- Despite what many people think, most writers are not grammar Nazis. I don’t claim to know everything about English grammar and I don’t want to know. But spelling and grammar must be accurate so that through writing, we can clearly express our ideas and sound like intelligent people. Some writers love this aspect of writing. I hate it. Editing is vital, but I always do this stage last and have another “editor” check this part after me so I can focus on telling the story.
- To writers, our characters are real. Writers spend countless hours developing characters, writing backstories, and creating people in our minds. We even talk about our characters as if they are real people. There’s so much more to developing strong characters than the reader ever sees. We live and breathe these characters. They become our kin.
- Dialogue is hard to write. Believable dialogue must reflect our characters, and it must move the story forward. We don’t want all of our characters to sound the same. We want to make sure the words that come out of our characters’ mouths are genuine to the character’s personality, necessary for the story, and true to what people actually say, yet not mundane or boring. We ensure this by reading our dialogue out loud, using inflection and voice changes. No, we are not crazy. This is what writers do.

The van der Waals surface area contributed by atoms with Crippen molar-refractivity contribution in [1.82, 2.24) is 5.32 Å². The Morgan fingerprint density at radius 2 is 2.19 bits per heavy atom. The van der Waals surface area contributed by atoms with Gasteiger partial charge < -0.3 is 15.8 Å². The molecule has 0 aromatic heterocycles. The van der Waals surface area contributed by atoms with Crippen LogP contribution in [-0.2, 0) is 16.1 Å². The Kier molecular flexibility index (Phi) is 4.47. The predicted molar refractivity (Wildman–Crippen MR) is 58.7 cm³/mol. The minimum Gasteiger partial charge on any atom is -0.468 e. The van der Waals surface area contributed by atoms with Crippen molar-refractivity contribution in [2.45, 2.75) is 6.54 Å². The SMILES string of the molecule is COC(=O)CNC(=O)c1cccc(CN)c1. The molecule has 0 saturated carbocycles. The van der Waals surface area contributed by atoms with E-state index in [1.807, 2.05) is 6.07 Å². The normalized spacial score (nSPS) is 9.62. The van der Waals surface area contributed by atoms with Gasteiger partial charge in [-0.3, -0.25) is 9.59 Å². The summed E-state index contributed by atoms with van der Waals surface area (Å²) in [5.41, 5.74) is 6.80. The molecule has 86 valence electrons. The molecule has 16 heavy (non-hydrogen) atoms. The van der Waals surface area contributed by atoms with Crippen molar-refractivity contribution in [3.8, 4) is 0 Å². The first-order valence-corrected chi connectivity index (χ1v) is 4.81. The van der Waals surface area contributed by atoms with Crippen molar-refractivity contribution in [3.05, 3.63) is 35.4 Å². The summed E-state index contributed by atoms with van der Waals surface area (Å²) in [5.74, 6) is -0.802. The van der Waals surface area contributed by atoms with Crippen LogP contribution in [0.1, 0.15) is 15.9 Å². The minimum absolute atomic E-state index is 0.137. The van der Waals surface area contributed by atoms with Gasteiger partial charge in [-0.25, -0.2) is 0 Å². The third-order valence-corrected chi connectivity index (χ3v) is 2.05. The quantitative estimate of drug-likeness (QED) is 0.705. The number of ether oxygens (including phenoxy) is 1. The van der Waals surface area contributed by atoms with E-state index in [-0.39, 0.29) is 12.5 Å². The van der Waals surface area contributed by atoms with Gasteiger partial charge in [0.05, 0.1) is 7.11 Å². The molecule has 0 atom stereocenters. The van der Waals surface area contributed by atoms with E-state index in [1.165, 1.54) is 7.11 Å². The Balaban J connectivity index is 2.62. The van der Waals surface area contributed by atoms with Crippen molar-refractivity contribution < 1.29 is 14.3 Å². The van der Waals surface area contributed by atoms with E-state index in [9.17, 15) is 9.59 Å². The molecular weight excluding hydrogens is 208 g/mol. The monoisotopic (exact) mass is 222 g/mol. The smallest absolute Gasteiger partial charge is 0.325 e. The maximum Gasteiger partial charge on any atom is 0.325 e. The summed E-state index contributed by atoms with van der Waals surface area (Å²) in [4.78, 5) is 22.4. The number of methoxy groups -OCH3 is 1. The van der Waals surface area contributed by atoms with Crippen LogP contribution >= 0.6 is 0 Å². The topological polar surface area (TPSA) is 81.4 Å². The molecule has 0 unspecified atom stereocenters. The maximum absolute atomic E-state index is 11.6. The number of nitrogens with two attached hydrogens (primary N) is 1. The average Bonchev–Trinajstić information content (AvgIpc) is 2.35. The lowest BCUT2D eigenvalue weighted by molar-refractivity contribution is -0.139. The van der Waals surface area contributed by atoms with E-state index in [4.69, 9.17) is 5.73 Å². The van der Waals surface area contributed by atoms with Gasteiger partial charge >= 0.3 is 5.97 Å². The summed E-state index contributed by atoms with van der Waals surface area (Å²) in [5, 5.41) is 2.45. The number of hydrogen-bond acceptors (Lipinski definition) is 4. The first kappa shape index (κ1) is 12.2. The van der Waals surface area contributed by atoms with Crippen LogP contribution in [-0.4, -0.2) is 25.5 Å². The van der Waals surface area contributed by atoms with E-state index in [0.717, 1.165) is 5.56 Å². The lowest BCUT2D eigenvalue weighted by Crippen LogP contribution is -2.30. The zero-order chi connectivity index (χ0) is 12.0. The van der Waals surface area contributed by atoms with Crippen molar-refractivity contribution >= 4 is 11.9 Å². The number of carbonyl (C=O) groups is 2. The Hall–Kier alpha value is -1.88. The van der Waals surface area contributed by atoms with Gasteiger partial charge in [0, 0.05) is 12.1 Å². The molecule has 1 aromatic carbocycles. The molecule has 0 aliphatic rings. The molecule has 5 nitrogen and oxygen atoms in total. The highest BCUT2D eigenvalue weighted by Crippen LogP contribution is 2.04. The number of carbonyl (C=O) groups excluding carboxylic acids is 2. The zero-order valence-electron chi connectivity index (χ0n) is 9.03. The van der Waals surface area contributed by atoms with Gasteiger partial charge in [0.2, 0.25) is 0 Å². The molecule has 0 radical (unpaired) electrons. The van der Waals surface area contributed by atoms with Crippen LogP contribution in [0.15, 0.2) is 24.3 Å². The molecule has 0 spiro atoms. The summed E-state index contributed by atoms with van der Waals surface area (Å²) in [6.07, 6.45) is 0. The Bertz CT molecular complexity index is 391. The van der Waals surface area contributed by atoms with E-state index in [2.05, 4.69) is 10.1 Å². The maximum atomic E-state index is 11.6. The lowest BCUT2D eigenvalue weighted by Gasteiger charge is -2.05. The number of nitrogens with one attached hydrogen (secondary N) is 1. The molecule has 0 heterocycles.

- Writers make random facial expression and gestures in an attempt to act out what our characters are doing so we can better describe it. There is nothing wrong with us. Sometimes it’s just hard to find the right words.
- It is very difficult to describe your work to someone else. When someone asks me what I’m working on, I usually stumble for words. How do you take an idea you’ve developed in your head and spent months working on and describe it in one or two sentences? It’s next to impossible to do.
- Throwing yourself out there takes courage. Writers don’t write for recognition. We write because we have something to say. We write because we love to write. We write because we can’t imagine not writing. Exposing your soul to the world by putting your deepest thoughts and most creative ideas on a page for complete strangers to read is not easy to do. In fact, it makes me pretty uncomfortable.
- No one cares about our work more than we do, and no one ever will. These novels we write become our babies. They are a part of us and we treasure them. There is not a single person on this earth who will care one iota about how much work you put into it or how hard it was to kill off a character. No one cares. They just want to read a good book. The process of writing that book means nothing to them.
- Writers do not spend all day writing. We have jobs, families, lives outside of the pages of our books. In fact, most writers have a hard time sitting down to write. It takes self-discipline and willpower to push out 1,000 words a day. Writing is hard. We love it, but it’s also the most difficult thing any of us has ever done.
- Writers spend a good majority of time engaged in self-doubt. This is especially true after we read a great novel by a great author or look at our sales ranking on Amazon. We start to doubt not only our writing ability, but our self-worth as a human being.